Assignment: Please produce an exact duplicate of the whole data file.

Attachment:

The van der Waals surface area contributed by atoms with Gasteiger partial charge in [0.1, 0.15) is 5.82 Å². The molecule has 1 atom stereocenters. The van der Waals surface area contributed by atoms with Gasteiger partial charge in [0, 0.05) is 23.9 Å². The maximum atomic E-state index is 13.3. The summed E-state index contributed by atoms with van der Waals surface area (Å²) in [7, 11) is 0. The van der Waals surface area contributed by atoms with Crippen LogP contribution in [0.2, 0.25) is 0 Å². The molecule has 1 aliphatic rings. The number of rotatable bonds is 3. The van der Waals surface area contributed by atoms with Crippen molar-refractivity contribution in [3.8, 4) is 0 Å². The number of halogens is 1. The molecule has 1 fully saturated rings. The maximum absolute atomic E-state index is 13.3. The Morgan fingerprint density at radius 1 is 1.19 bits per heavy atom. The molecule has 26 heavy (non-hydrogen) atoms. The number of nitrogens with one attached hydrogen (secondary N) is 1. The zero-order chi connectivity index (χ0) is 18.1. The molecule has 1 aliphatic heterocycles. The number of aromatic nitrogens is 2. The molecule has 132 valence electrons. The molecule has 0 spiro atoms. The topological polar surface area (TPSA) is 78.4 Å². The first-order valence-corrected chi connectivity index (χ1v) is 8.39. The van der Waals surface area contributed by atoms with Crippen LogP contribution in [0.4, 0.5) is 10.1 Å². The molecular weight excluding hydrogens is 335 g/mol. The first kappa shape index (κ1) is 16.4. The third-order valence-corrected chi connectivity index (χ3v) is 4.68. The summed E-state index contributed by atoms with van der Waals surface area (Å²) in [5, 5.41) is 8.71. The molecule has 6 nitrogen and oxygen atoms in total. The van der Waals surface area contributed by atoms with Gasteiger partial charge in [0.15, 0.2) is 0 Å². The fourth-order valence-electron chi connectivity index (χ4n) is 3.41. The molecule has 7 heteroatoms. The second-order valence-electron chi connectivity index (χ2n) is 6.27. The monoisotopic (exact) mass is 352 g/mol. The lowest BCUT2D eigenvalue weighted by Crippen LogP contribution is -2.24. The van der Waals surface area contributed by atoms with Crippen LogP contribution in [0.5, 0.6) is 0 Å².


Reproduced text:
The van der Waals surface area contributed by atoms with Gasteiger partial charge in [0.1, 0.15) is 5.82 Å². The molecule has 1 atom stereocenters. The van der Waals surface area contributed by atoms with Gasteiger partial charge in [0, 0.05) is 23.9 Å². The maximum atomic E-state index is 13.3. The summed E-state index contributed by atoms with van der Waals surface area (Å²) in [7, 11) is 0. The van der Waals surface area contributed by atoms with Crippen LogP contribution in [0.2, 0.25) is 0 Å². The molecule has 1 aliphatic rings. The number of rotatable bonds is 3. The van der Waals surface area contributed by atoms with Crippen molar-refractivity contribution in [3.8, 4) is 0 Å². The number of halogens is 1. The molecule has 1 fully saturated rings. The maximum absolute atomic E-state index is 13.3. The Morgan fingerprint density at radius 1 is 1.19 bits per heavy atom. The molecule has 26 heavy (non-hydrogen) atoms. The number of nitrogens with one attached hydrogen (secondary N) is 1. The zero-order chi connectivity index (χ0) is 18.1. The molecule has 1 aliphatic heterocycles. The number of aromatic nitrogens is 2. The molecule has 132 valence electrons. The molecule has 0 spiro atoms. The topological polar surface area (TPSA) is 78.4 Å². The first-order valence-corrected chi connectivity index (χ1v) is 8.39. The van der Waals surface area contributed by atoms with Crippen LogP contribution in [0.4, 0.5) is 10.1 Å². The molecular weight excluding hydrogens is 335 g/mol. The first kappa shape index (κ1) is 16.4. The third-order valence-corrected chi connectivity index (χ3v) is 4.68. The summed E-state index contributed by atoms with van der Waals surface area (Å²) in [5, 5.41) is 8.71. The molecule has 6 nitrogen and oxygen atoms in total. The van der Waals surface area contributed by atoms with Gasteiger partial charge in [0.15, 0.2) is 0 Å². The fourth-order valence-electron chi connectivity index (χ4n) is 3.41. The molecule has 7 heteroatoms. The second-order valence-electron chi connectivity index (χ2n) is 6.27. The monoisotopic (exact) mass is 352 g/mol. The lowest BCUT2D eigenvalue weighted by Crippen LogP contribution is -2.24. The van der Waals surface area contributed by atoms with Crippen LogP contribution in [0.5, 0.6) is 0 Å².